We headed out straight away to get some lunch, having read about a recommended ramen noodle place nearby. We were trying to eat something different for each meal, and were doing pretty well so far. The restaurant (Ramen Kairikiya Kawaharamachi Sanjo) was brightly lit but extremely welcoming (the Japanese sure do screech at you when you arrive or leave a restaurant!). We both ordered the same - ramen noodles with egg and pork, which arrived swiftly. Our run of delicious food was continuing; it was very tasty, particularly the marinated soft-boiled egg.
After lunch we took the Tozai Line out to the bottom of the Philosopher's Path at Keage; we took the opportunity to do the walk as the weather was pretty good and it was forecast to rain on-and-off for the following few days. Umbrellas were packed just in case. We started off by walking down to Nanzen-ji, a large complex with various different temples and shrines.
We passed a strange little shrine at the side of the Path, comprised of ten large stones, adorned with little aprons, with a small ramekin dish at their feet, presumably to collect offerings.
As we left we encountered our first group of schoolchildren who stopped to ask us questions. They were probably around 14 or 15, mixed genders, and took it in turns to ask us questions (like "where are you from?", "what is your favourite place in Japan", etc). They all giggled as we answered enthusiastically, not sure if they could even understand anything other than the questions on their papers. At the end they took a photo of us, so I took one of them too; obviously they all did the peace sign with their fingers.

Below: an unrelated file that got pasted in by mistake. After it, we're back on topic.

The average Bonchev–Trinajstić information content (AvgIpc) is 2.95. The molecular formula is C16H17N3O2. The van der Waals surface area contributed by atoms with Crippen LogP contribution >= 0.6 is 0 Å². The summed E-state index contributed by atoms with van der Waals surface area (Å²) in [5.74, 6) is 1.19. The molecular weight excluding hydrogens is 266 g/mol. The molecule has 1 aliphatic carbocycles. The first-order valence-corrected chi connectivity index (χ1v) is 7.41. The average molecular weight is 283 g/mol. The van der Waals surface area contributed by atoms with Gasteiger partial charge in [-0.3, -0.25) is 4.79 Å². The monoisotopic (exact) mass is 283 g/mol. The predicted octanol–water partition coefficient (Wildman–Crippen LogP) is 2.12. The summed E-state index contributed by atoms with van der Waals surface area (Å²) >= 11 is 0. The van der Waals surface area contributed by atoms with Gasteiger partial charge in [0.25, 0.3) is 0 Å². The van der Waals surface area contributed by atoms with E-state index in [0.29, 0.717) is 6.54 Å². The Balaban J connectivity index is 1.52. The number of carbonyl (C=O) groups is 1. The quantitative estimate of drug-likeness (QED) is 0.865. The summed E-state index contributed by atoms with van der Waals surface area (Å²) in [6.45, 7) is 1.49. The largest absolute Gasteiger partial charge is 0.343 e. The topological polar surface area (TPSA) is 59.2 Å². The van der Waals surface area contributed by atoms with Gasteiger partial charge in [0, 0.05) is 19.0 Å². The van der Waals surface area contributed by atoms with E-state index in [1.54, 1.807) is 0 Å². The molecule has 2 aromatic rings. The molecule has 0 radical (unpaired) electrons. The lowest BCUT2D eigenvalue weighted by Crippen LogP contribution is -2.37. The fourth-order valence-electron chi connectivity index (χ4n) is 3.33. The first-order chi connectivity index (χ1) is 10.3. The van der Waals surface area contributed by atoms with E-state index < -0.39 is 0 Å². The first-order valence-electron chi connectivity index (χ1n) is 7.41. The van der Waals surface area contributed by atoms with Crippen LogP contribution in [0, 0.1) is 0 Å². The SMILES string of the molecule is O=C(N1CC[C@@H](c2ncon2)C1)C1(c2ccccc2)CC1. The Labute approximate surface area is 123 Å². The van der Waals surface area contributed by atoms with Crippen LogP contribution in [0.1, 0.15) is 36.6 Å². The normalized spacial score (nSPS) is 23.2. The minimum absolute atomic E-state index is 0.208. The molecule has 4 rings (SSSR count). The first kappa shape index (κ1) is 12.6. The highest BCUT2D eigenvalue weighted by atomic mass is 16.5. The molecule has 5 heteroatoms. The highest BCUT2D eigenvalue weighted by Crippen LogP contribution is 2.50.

We headed back down the hill, past more women in geisha outfits (some of them could have been genuine, I suppose), and back down the Philosopher's Path towards Nanzen-ji. We passed a couple of temples, and an area full of cats.
In spite of the intermittent light showers it was very hot and muggy, so we were grateful for regular vending machines, giving us the chance to try out a few of the offerings to quench our thirst. At the end of the path we wandered back through the Nanzen-ji temple area, hoping to go up one storey to get a view, but we were too late; it was closed. The trees in the complex were beautiful.
We took the train back to the hotel, where we rested for a bit and dug through TripAdvisor for a good local place to eat. The one that stood out was a sushi restaurant called Sushi Tetsu Pontocho, which was only a few streets away, tucked away down one of the alleyways that make up the area. We arrived at around 7.30pm and there was already a queue outside, but given that it was highly recommended we decided to wait. We didn't get in for about 45 minutes, but it was worth the wait. It was our first sushi in Japan on this trip, and it was very good quality, and cheap too (although the place had a small cover charge). We sat at the bar and watched our personal chef prepare our sushi, sashimi and California rolls, then devoured it all very quickly, washed down with a small carafe of sake (it was a quiet one after a little too much beer the previous night).
After we left we explored the little alleys and canals that make up the Pontocho area. It wasn't quite as sleazy as I'd remembered, although there were still pimp-looking men standing outside sketchy-looking bars along the canal-side. I couldn't quite work out what some of the bars were offering...
After wandering around for about an hour, feeling as if we were prying into a rather different world, we headed home, both feeling a little exhausted.
Click here for blog on Day 2 - Osaka
Click here for blog on Day 4 - Kyoto - Kinkaku-ji, Ryoan-ji, Arashiyama & Gion